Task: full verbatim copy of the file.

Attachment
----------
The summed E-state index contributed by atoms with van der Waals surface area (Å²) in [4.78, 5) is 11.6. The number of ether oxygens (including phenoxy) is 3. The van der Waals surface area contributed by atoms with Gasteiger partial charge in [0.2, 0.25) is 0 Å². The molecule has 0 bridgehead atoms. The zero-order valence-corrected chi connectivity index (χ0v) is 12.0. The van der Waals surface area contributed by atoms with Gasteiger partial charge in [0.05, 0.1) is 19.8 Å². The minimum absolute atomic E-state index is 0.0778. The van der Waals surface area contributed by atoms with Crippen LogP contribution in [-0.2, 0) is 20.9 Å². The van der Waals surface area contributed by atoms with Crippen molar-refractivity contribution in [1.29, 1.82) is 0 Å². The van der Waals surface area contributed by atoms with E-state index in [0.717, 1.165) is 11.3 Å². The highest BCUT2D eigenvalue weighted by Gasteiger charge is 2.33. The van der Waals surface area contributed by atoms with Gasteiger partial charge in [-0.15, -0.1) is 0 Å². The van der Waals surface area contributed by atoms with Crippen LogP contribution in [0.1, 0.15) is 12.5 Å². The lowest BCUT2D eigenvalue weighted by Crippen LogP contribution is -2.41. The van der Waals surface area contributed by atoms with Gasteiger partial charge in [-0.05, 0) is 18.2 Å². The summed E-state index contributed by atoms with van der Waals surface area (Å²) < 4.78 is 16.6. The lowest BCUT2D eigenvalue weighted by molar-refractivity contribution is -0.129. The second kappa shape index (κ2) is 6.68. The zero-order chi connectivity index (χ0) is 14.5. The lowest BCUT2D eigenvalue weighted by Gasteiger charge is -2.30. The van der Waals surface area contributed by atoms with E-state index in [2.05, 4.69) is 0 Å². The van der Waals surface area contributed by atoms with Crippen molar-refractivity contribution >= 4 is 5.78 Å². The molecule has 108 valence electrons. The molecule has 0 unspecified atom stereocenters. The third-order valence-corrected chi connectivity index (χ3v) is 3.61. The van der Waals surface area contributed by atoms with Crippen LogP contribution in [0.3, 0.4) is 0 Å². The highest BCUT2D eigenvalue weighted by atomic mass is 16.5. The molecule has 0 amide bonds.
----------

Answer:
The summed E-state index contributed by atoms with van der Waals surface area (Å²) in [4.78, 5) is 11.6. The number of ether oxygens (including phenoxy) is 3. The van der Waals surface area contributed by atoms with Gasteiger partial charge in [0.2, 0.25) is 0 Å². The molecule has 0 bridgehead atoms. The zero-order valence-corrected chi connectivity index (χ0v) is 12.0. The van der Waals surface area contributed by atoms with Gasteiger partial charge in [0.05, 0.1) is 19.8 Å². The minimum absolute atomic E-state index is 0.0778. The van der Waals surface area contributed by atoms with Crippen LogP contribution in [-0.2, 0) is 20.9 Å². The van der Waals surface area contributed by atoms with Crippen molar-refractivity contribution in [1.29, 1.82) is 0 Å². The van der Waals surface area contributed by atoms with E-state index in [0.717, 1.165) is 11.3 Å². The highest BCUT2D eigenvalue weighted by Gasteiger charge is 2.33. The van der Waals surface area contributed by atoms with Gasteiger partial charge in [-0.15, -0.1) is 0 Å². The van der Waals surface area contributed by atoms with Crippen LogP contribution in [0.1, 0.15) is 12.5 Å². The lowest BCUT2D eigenvalue weighted by Crippen LogP contribution is -2.41. The van der Waals surface area contributed by atoms with Gasteiger partial charge in [-0.05, 0) is 18.2 Å². The summed E-state index contributed by atoms with van der Waals surface area (Å²) < 4.78 is 16.6. The lowest BCUT2D eigenvalue weighted by molar-refractivity contribution is -0.129. The second kappa shape index (κ2) is 6.68. The zero-order chi connectivity index (χ0) is 14.5. The lowest BCUT2D eigenvalue weighted by Gasteiger charge is -2.30. The van der Waals surface area contributed by atoms with E-state index in [2.05, 4.69) is 0 Å². The van der Waals surface area contributed by atoms with Crippen molar-refractivity contribution >= 4 is 5.78 Å². The molecule has 108 valence electrons. The molecule has 0 unspecified atom stereocenters. The third-order valence-corrected chi connectivity index (χ3v) is 3.61. The van der Waals surface area contributed by atoms with Crippen LogP contribution in [0.3, 0.4) is 0 Å². The highest BCUT2D eigenvalue weighted by atomic mass is 16.5. The molecule has 0 amide bonds.